You most likely came here wondering what a sideskate is. It is a skate device that you stand on sideways, one skate under each foot, and pump by driving each foot in sinusiodal motion. The mechanism of propulsion is like other devices on the market, e.g. freeline skates, streetboards , (aka snakeboarding) and the wave ; like these, it is great fun and exercise. Of course, we think that our invention is better than any of these, and will try to convince you, too; also see this entry. So read on! or, send me an email at

Skating is great - and it would be even better if everything were slightly downhill (both ways) - but you have to pump. Not that this is not really a problem; pumping a skateboard is a pretty easy skill to learn, and it is rather efficient at using the existing musculature and pendulum-mode locomotion we humans exemplify, but it is somewhat high impact and asymmetric. (Well, for street skateboarders, pumping is very low impact compared to falling, but anyway.) If nothing else but for pure novelty, you might desire to get up speed without touching the ground, and the only way to do this is to turn the wheels at an angle to the overall motion so that you can exert a force upon the road with a component in the forward direction. In (what used to be called) a snakeboard, you turn the wheels by torquing your feet, and apply lateral force to the wheels by swinging and pumping your torso. With freeline skates, the method of propulsion is almost exactly the same, though you are given far more freedom: the wheels can be put on edge (permitting inline skate type turning via wheel contact patch distortion) or increasing the torque required to turn them, conferring (somewhat) greater stability at speed. Also, with freeline skates you can vary the distance between your feet, permitting all sorts of crazy tricks, but also requiring that you keep your legs from doing a split (surprisingly not too too hard). (Note I haven't had much experience with either of these at high speed, so if some pro snakeboarder/streetboarder/freelineskater wants to correct me, please email!). Finally, the "Wave" street surfer works via a single rollerblade wheel under each foot on a steeply-angled caster that couples of axial deck roll to turn. All permit some way of putting the wheels at an angle to overall direction, permitting acceleration (or deceleration, if you are skilled, which I'm sure you are :)

Freeline skates and streetboards require that you learn and unusual motor mapping: torque about the hip joint -to- change in direction -to- balance. From my experience it is not that hard (our primate heritage has give us plenty of muscles in the upper leg to torque the hip), but for a skateboarder it is certainly not as natural as the ankle flexion -to- positively stable skateboard human system. A skateboard can take advantage of the natural vestibulo-spinal reflex loop, e.g. leaning forward activates the fast-twitch gastrocnemius muscle, turning the skate closer to the center of gravity (and vice-versa). "The Wave" skateboard is a bit better in this respect (again really only proving that the human motor system is capable of learning damn near anything (linear and predictable)), though here turn is coupled to lateral force (e.g. for radial acceleration) and is not a pure function of muscle activity.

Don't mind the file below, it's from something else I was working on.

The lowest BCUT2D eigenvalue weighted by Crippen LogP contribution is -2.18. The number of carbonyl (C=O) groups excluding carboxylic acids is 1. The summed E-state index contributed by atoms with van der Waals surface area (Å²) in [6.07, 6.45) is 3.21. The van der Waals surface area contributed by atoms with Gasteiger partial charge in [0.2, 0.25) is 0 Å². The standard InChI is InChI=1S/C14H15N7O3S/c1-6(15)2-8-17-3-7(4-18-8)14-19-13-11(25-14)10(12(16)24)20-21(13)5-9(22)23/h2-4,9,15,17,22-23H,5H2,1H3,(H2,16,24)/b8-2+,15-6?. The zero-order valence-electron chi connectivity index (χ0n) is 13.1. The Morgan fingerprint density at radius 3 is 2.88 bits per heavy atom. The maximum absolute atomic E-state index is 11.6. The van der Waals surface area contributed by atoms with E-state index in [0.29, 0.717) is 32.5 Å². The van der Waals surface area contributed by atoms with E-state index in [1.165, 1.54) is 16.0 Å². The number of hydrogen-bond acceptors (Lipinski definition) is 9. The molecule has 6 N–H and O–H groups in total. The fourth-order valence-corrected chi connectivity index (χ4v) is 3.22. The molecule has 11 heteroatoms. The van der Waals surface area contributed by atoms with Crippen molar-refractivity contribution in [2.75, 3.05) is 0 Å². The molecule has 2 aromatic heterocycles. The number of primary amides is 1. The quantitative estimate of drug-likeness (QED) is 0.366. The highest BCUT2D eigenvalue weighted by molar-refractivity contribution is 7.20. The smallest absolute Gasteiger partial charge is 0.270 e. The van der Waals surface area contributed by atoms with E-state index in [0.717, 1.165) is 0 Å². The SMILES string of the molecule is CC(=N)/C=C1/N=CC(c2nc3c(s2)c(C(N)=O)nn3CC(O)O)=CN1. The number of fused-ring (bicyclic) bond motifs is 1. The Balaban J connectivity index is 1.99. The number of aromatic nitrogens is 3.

Sideskates were the natural solution to the limitations/hole left by the devices left above. They utilize natural reflexes + learned skateboard reflexes. It typically takes a motivated person about an hour, and probably will take less for a sharp teenager or kid; they are easier than freeline skates. Sideskates keep the wheels parallel to the ground, allowing higher levels of lateral friction due to much larger contact patches (ala the wide, flat wheels of racecars); This also limits wheel deformation around the contact patch, permitting more efficient pumping (energy put into deforming the urethane is mostly lost to heat and friction). You just jump on them, one per foot, like freelines, and glide away! Eventually we'll add straps so as to do jumps and pipes etc. Also, you can put a cable between them to limit the strain on your groin (really only a problem while learning) and improve efficiency while pumping.

For the technically inclined, a fairly accurate drawing of the skates (accurate to the pitch of the threads, not that I'm OD, i just beleive that images need a natural distribution of frequency components to be beautiful, and the threads provide the HF:) is here.

Here are some videos of Keenan riding the skates circa January 2006 at our parents' house in Tuxedo, NY.

About the inventors:

Tim is taking a one year hiatus from working toward a PhD in Neurobiology at Duke in the lab of Miguel Nicolelis . During this time, he hopes to make a small and low-power recording system for both sale and direct research use: neurorecord.com. He is really interested (as you may have guessed from above) in computational motor control and motor learning. This server also hosts Tim's poorly organized research wiki, gigabytes of archived mail , some sql databases, and the old index page Tim also has a wierd blog-type thing at m8ta.com -- but, be forewarned, he didn't bother getting it to work in internet explorer or safari!

Keenan just graduated with a degree in biomedical/materials science at Alfred. He makes surfboards, skateboards, machines, can weld, etc, and is presently looking for a job. See his resume.

Since we are both very busy with our crazy lives, we plan on waiting a bit before moving to manufacturing (at least the patent is done now). If you have made it this far, please email Tim at and bug with your thoughts / suggestions / whatever! thank you and have fun!


Tim and Keenan Hanson.